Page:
Free Newspapers’ Increased Circulation in Latin America
In the previous installment of "Is This the Decade of the Free Newspaper in Latin America?," we highlighted the factors behind the expansion of the region’s free newspaper market— namely, the high profit margins generated as a result of low publishing costs and increased ad spending (in all media overall, but especially free newspapers, where players such as Publimetro Mexico posted 60% year-on-year growth, compared with a 4% increase in overall media ad buys).
With figures like these – such as Peru’s Trome, whose circulation (407,000) now beats Spain’s El Pais (400,000) – the outlook is good for the free newspaper business in all Latin America, especially because publishing and distribution costs are much lower than in Europe or the United States. Another contributing factor is that free newspapers in Europe and the U.S. are mostly targeted to the lower-middle class, whereas in Latin America they also target higher socioeconomic classes.
In Argentina, La Razon newspaper was a paid pub until 1999 (then under the ownership of the Spadone family), when it decided to transform itself into a free daily and be distributed on public transport throughout the city of Buenos Aires. In less than a year, its circulation rose from 7,000 to 230,000, which turned La Razon into the second highest-circulation newspaper after Clarin. Its advertising also grew exponentially, ranking third after Clarin and La Nacion. Today, circulation for La Razon’s morning edition is 90,000 copies.
This clearly marked a milestone in the history of newspapers in Buenos Aires, so much so that the Clarin Group acquired a majority stake in La Razon less than two years after its relaunch as a free paper.
Other free newspapers followed in La Razon’s footsteps, albeit with less success, such as Diario de Bolsillo and the Argentine edition of Metro Internacional, which lasted only two years in that country. In 2002, both publications shut down as a result of Argentina’s economic crisis.
El Argentino, another free pub, was launched in 2008. It belongs to businessman Sergio Szpolski, who also owns the daily Tiempo Argentino, along with Veintitres magazine, and news channel CN23. El Argentino‘s current circulation stands at 150,000.
In Ecuador, Metro Hoy was launched as the country’s first free newspaper in 2002, with a circulation of 100,000. In 2009, it was acquired by the Metro Internacional group, which began distributing the paper in Quito and Guayaquil, in both public transportation as well as shops. Fernando Paz y Miño, General Manager of METRO in Quito, says the paper’s content is designed so that "its sections can be read quickly and give readers an overview of what is happening in the country and the world, in topics as diverse as sports, entertainment, city news, and all the international news that are a part of daily life."
These growth trends in the free newspaper business in Latin America are reflected in a recent study done by consulting firm Price Waterhouse Coopers (PwC), which predicts a rise in circulation for printed newspapers in Latin America over the next five years. The results of the study are striking, given that editors in the rest of the world are finding just the opposite trend to be happening. In the next 5 years, PwC estimates that free newspapers in the region will post an annual growth of 5.7%.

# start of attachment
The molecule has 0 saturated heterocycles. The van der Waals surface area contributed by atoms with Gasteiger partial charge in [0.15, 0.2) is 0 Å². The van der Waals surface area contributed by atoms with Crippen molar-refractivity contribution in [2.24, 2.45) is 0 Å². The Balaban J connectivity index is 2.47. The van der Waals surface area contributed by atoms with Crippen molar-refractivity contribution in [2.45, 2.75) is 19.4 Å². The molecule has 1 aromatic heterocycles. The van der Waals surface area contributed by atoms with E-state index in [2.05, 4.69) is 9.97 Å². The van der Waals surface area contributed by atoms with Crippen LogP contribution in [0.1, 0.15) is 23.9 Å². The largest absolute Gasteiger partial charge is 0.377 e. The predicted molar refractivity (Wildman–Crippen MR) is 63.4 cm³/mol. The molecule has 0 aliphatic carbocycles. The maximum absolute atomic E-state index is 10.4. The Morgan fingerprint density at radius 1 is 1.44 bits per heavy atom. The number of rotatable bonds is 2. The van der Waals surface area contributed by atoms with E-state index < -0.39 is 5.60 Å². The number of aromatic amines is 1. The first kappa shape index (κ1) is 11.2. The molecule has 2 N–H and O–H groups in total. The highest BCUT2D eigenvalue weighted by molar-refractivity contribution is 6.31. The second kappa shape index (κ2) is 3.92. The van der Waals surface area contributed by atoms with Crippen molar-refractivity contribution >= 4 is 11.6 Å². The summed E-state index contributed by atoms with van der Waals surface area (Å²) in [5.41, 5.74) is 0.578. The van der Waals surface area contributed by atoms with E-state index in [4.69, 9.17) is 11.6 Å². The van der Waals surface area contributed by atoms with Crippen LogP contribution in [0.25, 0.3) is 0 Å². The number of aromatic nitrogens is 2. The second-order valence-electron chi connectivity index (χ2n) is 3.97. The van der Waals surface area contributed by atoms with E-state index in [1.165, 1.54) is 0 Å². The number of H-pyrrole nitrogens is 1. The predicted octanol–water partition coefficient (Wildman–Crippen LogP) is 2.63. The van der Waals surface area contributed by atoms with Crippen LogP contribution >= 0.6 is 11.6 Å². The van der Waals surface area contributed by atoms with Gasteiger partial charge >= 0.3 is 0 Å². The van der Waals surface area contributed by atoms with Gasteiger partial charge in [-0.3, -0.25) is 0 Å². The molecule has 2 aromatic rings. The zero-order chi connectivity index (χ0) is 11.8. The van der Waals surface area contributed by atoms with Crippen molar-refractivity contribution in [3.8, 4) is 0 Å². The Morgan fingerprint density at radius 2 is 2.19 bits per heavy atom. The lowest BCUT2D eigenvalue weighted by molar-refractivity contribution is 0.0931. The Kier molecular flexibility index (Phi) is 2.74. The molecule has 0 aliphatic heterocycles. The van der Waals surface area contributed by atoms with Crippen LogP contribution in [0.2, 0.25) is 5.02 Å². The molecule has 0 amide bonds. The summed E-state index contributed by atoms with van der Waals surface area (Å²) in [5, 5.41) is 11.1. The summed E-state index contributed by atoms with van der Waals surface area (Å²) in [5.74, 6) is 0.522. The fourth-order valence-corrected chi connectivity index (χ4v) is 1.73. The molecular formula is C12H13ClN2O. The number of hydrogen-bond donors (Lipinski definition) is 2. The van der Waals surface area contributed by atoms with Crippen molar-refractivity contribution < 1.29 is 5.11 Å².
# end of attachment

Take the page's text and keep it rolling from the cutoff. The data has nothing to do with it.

For Brazil, the 'continent' country of the region, an annual increase of 2.2% is predicted, and in the case of Argentina, 1.4%. However, the study predicts the free paper market will fall by -0.8% and -0.2%, respectively, in Colombia and Venezuela. The predicted decrease, however, can also be attributed to market stability in those countries.
According to PwC’s Media & Entertainment Outlook 2010-2014 study, advertising revenue and sales in Latin American print media are expected to increase, from $5.9 billion in 2009 to $7.5 billion in 2014. In Argentina alone, ad sales are predicted to rise at a pace of 12% annually.
These improved figures will be especially boosted by readers 45 and older, whose readership is expected to increase by 16.4% over the next five years, from 107 million in 2009 to 124 million in 2014.
Today, free newspapers are a part of everyday life throughout the mayor cities of Latin America. After entering the market here more than ten years ago, they have settled into the paid newspaper spectrum as the most superficial in terms of news coverage, with less content and more pictures. The characterizations are not accidental. Free newspapers channel several media buying options for agencies trying to reach middle-class and lower middle-class workers.
In the third installment of "Is this the Decade of the Free Newspaper in Latin America?" (Premium content), Portada gets feedback from media buying agencies in the region regarding newspapers and their updating to digital versions, as well as what role free print media plays in the Latin American media landscape.